“As a Black entrepreneur, I can tell you that I am over-mentored and under-funded.”
These were the words that Alex West Steinman, co-founder and CEO of The Coven shared during a gathering of corporate, civic, and philanthropic leaders discussing strategies for closing the racial wealth gap in Minnesota. They had come together at Sabathani Community Center in Minneapolis—just blocks from where George Floyd was murdered two years earlier—for the launch of GroundBreak Coalition, an effort to transform the Twin Cities from being the epicenter of racial injustice to the epicenter of racial opportunity.
West Steinman’s words illustrate how access to capital has been a persistent barrier for individuals and communities of color. As a region, we haven’t yet figured out how to make money flow equitably to power the visions of Black, Indigenous, people of color (BIPOC) business owners, homeowners, neighborhoods, and families. That needs to change.
GroundBreak Coalition seeks to rewrite the rules on how finance works, ensuring money can move faster and differently. In other words, make capital work FOR community, so it can power the visions of people like West Steinman, and so many others.
The launch of GroundBreak Coalition on May 12 was an invitation to financial and corporate institutions, government, and philanthropic and nonprofit leaders to commit to unlocking the wealth potential of historically under-invested communities. The ultimate goal is to mobilize more than $2 billion over 10 years and deploy it to four areas: homeownership, rental housing, commercial development, and BIPOC entrepreneurship.
Working together, we know we can position Minneapolis-Saint Paul to lead the nation in committing needed resources to achieve racial and economic justice.
Below are our five takeaways from the GroundBreak Coalition launch:
McKnight Foundation president Tonya Allen. Credit: Anna Min
1. It’s not a fund, it’s about fundamental change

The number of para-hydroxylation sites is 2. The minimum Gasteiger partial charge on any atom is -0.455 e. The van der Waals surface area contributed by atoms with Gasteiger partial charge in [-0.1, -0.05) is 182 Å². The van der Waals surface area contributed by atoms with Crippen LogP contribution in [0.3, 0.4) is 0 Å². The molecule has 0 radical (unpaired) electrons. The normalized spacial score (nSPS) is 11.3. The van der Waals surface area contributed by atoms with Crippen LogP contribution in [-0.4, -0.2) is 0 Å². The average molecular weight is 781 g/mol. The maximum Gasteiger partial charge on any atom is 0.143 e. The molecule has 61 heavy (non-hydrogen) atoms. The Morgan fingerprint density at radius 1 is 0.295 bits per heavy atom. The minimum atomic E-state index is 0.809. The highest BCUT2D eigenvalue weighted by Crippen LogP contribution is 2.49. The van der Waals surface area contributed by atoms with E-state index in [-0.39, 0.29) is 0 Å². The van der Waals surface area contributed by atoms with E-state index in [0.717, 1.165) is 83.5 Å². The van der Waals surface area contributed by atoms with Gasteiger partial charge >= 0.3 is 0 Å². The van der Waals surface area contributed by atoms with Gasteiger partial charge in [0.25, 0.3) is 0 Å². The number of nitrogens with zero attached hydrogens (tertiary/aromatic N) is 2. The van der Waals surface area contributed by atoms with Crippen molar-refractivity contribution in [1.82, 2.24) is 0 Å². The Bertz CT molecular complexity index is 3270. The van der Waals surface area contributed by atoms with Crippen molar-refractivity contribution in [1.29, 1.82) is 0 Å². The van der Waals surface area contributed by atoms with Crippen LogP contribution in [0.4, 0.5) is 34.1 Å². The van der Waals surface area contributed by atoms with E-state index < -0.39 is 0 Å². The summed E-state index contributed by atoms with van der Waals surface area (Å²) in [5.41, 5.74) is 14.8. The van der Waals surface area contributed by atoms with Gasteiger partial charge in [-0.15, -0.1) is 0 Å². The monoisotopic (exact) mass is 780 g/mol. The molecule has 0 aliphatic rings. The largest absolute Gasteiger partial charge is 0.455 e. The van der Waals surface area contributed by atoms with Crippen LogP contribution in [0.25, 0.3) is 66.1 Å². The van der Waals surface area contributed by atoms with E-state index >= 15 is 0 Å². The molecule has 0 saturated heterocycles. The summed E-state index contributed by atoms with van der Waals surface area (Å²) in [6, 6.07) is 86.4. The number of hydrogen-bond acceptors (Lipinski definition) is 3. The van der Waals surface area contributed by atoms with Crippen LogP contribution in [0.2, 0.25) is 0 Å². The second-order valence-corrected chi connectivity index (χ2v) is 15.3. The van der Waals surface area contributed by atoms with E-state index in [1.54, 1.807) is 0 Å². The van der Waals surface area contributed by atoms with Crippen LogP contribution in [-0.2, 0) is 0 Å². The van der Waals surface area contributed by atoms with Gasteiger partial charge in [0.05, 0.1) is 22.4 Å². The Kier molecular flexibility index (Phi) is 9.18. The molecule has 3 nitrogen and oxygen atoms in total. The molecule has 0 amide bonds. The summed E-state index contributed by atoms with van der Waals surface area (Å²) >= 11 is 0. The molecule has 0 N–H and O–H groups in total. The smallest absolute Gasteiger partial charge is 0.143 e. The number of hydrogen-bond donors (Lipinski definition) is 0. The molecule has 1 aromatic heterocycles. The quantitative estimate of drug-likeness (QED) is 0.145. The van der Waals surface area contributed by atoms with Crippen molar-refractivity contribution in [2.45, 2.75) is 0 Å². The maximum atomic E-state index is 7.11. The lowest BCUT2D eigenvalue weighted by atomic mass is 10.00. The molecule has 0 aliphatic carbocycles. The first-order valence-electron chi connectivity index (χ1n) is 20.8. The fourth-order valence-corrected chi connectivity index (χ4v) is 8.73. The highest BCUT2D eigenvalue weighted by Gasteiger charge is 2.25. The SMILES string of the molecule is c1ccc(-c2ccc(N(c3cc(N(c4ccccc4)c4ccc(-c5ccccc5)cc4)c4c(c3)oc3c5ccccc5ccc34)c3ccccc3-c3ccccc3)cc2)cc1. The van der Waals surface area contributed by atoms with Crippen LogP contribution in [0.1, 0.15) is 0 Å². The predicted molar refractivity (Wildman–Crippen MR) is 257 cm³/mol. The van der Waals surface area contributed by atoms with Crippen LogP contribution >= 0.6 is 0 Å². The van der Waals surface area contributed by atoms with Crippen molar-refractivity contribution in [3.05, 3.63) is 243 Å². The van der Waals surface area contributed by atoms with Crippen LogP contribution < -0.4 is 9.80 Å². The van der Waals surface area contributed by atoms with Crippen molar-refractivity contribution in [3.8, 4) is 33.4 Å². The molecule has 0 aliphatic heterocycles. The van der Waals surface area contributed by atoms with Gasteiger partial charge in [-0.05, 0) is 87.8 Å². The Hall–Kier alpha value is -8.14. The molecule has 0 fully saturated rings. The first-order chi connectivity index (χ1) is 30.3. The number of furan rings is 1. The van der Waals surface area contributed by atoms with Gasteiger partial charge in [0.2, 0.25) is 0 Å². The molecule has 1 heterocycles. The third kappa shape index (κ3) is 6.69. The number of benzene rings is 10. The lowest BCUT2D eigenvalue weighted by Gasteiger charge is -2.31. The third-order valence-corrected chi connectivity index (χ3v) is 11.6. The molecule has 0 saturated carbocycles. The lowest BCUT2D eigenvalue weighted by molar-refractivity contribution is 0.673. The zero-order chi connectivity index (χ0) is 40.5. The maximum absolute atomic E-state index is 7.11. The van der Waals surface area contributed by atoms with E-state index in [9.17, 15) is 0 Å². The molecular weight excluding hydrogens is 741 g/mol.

“GroundBreak is a joint effort to take away the barriers to capital, and find new, innovative financial tools to make money flow faster and differently, so that it works for our community.” – Tonya Allen, president of McKnight Foundation
Following the tragic murder of George Floyd and civil unrest that followed, we asked communities to reimagine what a vibrant future looked like. They answered the call, coming together in unprecedented ways—working through trauma and loss to collectively envision a more equitable future. What we heard was that they need access to financial tools and capital to start and rebuild businesses, buy homes, revitalize their neighborhoods, and give their children and grandchildren a better life.
GroundBreak Coalition is about getting money to move faster and move differently to power community vision. It’s about availing financial tools to those who have historically been excluded, but it is also about doing the deeper, longer work of disrupting the status quo, unraveling policies and biases embedded in our financial and civic systems so we can close Minnesota’s longstanding racial wealth gaps.
Minnesota Governor Tim Walz. Credit: Anna Min
2. Our future depends on us closing racial equity gaps
“There are pivotal moments in every state’s history, and when we look back this will be one of them. The vision of a Minnesota that truly belongs to everyone is real. Our future depends on us fixing these gaps in equity across the board.” – Minnesota Governor Tim Walz
Closing Minnesota’s racial wealth gaps is not only about righting historic wrongs, it’s about building a better future for everyone – one that fully realizes the economic potential of our region.